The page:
Golf as a sport is experiencing something of a renaissance in recent years, as interest in the game has increased massively. The number of players in the UK alone has increased by more than two million, while global uptake is estimated to be somewhere in the region of 5.5 million.
The reasons for golf’s renewed popularity are manifold: many have started following the sport due to increased television coverage; many more are grateful for an excuse to leave the house and engagingly get some fresh air. Whichever the reason, you might find yourself drawn to take up the sport yourself.
But before you pick up your golf club and head to the local course, you should avail yourself of the following definitions for popular golf jargon – so you can talk the talk while learning the ropes of the prestigious sport.
Golf holes each have a ‘par’ benchmark score against which player performance is measured. If a golf hole has a par of four, players must aim to pot the golf ball in four swings or less. A common misunderstanding is that par represents a threshold or minimum benchmark. Players are permitted to take more shots than par to complete a hole, but in so doing score positive points – which reduce their overall score.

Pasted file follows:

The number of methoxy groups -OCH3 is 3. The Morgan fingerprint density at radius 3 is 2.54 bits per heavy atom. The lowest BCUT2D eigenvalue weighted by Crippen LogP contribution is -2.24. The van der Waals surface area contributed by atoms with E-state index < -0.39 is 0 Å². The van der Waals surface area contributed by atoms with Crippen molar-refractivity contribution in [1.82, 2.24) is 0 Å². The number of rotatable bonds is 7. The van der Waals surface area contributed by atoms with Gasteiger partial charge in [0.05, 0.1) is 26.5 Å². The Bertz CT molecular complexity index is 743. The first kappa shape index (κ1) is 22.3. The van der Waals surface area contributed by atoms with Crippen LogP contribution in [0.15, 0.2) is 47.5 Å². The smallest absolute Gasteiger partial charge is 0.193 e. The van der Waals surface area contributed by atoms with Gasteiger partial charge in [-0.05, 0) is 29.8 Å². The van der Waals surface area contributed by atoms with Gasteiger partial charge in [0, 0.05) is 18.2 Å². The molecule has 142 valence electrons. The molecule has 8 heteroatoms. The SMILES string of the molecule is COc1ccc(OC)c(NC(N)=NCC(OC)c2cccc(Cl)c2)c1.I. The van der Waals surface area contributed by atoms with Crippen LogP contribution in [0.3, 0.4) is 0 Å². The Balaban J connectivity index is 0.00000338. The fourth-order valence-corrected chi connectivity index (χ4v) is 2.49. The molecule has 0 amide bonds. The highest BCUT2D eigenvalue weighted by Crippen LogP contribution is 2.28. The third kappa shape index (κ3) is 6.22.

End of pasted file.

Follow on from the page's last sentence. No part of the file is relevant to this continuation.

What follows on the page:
Birdies, Bogeys and Eagles
As well as par, there are terms for specific scores you achieve above or below par on a given hole. If you complete a hole with one swing less than the par for that hole, you achieve a ‘birdie’. For one swing more than the par for a hole, you score a ‘bogey’. It is also possible to score a ‘double bogey’ or ‘triple bogey’ by taking two or three additional swings respectively.
There is also a term for completing a hole with two fewer swings than par: an eagle. Eagles are understandably difficult to achieve, and a real cause for celebration when successfully managed!
A ‘caddie’ is essentially a form of helper on the course. Caddies look after your golf clubs through carrying and cleaning between shots, ensure you have enough balls and tees to work with around the course and help you keep score. Caddies can also offer advice on your shot, or help you understand the topography of the hole before you swing.
A golfer’s ‘handicap’ is a way of tracking their performance in the game, and of fairly weighing scores between golfers of varying skill in a competitive scenario. A handicap is a number that represents the average number of shots above-par you managed on your previous three 18-hole courses: if your handicap is 4, you took four more swings than the total par for a course on average.
This one means exactly what you think it does! Golfers shout ‘fore’ to alert other players downrange of a ball in the air, in an attempt to prevent injury.